Of course, I recall the decanted pour,
the skewering aromas, the sanguine
tinge. I miss it in ways, like alleyways on
a hand-drawn map of a hometown that
you can’t return.
Please don’t make a thing of it, my
declining of promising vintage, of
promised liberation. I’ve seen
Liber themself; androgynous
and sheer mad power.
The altar I prayed at was the
altar I was wed at and the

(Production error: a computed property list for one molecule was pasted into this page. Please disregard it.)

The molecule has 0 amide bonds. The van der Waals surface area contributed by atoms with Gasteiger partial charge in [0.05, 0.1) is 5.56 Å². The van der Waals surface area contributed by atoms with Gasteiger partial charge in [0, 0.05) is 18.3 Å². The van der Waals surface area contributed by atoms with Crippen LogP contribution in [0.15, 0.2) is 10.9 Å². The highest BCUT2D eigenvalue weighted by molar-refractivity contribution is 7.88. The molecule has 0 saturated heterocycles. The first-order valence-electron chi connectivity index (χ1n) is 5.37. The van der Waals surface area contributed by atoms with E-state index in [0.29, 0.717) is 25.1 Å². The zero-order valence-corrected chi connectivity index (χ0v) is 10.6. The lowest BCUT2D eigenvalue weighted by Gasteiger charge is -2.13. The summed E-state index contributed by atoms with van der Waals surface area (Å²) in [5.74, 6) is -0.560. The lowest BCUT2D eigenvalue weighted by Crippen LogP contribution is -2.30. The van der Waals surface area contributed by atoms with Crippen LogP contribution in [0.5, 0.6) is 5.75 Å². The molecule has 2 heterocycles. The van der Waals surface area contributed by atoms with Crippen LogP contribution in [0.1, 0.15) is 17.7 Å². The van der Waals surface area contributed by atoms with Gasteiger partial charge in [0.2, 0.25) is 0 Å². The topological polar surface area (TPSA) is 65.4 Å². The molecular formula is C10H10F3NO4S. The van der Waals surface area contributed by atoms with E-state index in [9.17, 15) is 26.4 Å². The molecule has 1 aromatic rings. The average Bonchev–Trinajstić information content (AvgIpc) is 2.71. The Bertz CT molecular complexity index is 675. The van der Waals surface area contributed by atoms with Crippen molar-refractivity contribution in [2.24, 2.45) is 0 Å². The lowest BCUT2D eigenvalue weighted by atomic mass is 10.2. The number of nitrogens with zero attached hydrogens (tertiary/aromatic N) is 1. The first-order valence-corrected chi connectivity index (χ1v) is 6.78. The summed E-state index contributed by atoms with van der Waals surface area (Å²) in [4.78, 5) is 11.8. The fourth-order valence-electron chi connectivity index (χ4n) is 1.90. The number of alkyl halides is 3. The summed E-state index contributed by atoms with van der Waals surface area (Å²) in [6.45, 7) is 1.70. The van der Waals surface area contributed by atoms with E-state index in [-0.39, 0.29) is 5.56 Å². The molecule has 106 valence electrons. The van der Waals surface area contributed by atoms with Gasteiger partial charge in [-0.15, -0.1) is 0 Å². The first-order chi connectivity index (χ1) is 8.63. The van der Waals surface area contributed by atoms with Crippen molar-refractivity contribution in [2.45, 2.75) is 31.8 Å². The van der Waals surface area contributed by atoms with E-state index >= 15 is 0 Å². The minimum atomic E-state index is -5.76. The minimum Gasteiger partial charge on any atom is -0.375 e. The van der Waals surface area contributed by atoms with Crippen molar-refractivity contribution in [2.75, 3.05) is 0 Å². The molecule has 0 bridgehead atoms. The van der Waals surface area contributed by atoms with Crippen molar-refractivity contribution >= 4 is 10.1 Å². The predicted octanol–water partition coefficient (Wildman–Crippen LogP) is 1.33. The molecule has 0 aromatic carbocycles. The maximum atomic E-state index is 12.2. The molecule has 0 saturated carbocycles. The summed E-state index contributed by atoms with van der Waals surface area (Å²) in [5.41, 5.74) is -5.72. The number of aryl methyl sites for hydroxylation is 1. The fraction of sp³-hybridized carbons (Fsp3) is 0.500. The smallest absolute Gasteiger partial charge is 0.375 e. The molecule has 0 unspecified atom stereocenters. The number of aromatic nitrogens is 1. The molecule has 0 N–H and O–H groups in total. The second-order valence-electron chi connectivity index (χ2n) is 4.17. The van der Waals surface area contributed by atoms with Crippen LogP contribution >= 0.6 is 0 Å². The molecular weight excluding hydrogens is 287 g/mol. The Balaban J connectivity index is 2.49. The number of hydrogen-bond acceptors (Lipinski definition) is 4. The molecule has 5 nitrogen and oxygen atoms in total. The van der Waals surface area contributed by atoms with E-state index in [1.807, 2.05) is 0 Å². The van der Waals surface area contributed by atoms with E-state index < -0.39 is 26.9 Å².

alterations did me no good, did me
into the ground, did me dirty in a decade
I can’t recall.
Please don’t heap condolences; I’ve
slept in this self-made bed long enough
to be princess to any pea. Declining
is its own freedom; calculated
and ripe with power.
Keith Burton is a graduate student at Montclair State University. He resides in New Jersey with his wife and cats and dog, where he occasionally makes records and often drinks coffee.